January 13, 2020
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How to deal with rogue customers
The media loves a rogue trader story – from doorstep scammers to botch-job builders, we’ve heard them all. But what about the rogue customers stories? Why don’t we hear more of them?

Dealing with bad customers in any business is unpleasant, but it comes with the territory. Builders and other trades regularly have to deal with customers who fail to pay up, cancel big jobs at short notice or make unjustified complaints to get money off.

According to data from the Federation of Master Builders (FMB), three in four UK builders are at risk from these ‘cowboy clients’.

Having commercial insurance will protect your business against lots of risks, but it’s just as important to identify these customers and deal with them effectively. Here’s a guide to spotting potentially problem customers and what to do next…
 

How to identify rogue customers

There are a number of warning signs that indicate if someone might turn into a problem client over the course of the project. These include:

·         They don’t pay on time (or at all): Every business needs to make money, and when a customer doesn’t pay up, they can cost a small business dearly.

·         They question your pricing: This kind of customer can put you on the defensive from the start. If they’re complaining about costs before the job starts, they’re likely to be overly-demanding and undervalue your work once you’ve been hired.

·         They have ever-changing demands: It’s virtually impossible to give a customer what they want if they keep changing the goal posts.

·         They demand all your attention: It makes no sense spending all your time on one customer. Beware of the attention seekers!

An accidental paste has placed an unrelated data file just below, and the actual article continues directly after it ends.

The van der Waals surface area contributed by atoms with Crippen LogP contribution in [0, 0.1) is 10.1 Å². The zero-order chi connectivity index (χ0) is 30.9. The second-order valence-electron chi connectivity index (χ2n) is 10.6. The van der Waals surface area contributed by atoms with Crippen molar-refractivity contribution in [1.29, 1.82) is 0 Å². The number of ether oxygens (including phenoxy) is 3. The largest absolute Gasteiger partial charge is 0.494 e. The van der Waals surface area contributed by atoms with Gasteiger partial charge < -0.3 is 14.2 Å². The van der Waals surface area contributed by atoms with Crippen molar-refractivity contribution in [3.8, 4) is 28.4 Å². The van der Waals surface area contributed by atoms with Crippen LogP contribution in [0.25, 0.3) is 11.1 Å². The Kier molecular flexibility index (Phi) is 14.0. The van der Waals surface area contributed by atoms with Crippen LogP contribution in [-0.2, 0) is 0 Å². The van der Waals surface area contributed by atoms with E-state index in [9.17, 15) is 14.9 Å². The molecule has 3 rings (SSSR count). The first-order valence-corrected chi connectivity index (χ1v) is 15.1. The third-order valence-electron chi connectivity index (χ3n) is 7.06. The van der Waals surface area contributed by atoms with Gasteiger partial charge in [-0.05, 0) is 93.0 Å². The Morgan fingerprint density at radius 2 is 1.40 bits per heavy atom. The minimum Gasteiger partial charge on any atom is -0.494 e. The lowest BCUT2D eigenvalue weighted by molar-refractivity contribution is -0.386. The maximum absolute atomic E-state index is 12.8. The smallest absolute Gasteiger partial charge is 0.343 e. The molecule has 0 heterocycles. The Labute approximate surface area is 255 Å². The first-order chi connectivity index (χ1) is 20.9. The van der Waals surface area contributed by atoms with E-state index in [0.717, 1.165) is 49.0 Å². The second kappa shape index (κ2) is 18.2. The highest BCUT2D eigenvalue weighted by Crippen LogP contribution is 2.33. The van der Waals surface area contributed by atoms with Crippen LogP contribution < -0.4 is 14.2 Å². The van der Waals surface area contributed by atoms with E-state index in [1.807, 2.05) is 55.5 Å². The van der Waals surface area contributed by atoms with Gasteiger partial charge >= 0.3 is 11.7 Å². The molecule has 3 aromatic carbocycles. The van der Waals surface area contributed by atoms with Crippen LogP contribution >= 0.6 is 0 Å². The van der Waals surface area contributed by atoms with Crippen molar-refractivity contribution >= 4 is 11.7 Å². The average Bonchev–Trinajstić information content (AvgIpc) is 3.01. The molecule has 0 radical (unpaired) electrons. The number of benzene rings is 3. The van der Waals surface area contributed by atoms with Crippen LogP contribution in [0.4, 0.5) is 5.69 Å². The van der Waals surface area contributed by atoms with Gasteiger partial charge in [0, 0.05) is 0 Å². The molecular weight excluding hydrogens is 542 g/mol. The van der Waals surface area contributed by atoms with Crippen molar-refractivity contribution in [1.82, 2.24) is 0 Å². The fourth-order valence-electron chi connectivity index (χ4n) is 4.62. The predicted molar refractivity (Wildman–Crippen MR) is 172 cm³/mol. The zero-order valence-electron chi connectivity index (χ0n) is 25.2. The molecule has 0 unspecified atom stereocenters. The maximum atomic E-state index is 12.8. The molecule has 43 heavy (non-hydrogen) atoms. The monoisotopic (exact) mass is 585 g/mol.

·         They are dishonest: Bad customers tell lies. For example, about what has been promised, the customer service experience, and their ability to pay. They may also like to cut corners when it comes to regulations.

·         They complain to anyone who will listen: All businesses have to deal with complaints, but some customers are more intent on complaining than others.

·         They make unreasonable demands: Customers requesting excessive revisions or your instant attention are likely to cause your business problems.

If a customer is displaying one of these warning signs, it’s worth keeping an eye on them. However, if a client is displaying a number of these signs it might be time to take action.
A house made of wooden blocks on some grass

How to deal with problem customers

The above warning signs can be summed up in the following six words: arrogance, indecisiveness, dishonesty, haggling, anxiety and demanding – character traits you’d really rather avoid in customers. Here’s how to deal with them.
 

How to deal with arrogant customers

The combination of a know-it-all attitude and unrealistic expectations can make for a tricky situation. If a client doesn’t trust you and threatens to take action against you, your best option is to pacify them. According to advice from the Better Business Bureau, this means apologising for any inconvenience, using empathetic language and sticking to the facts.
 

How to deal with indecisive customers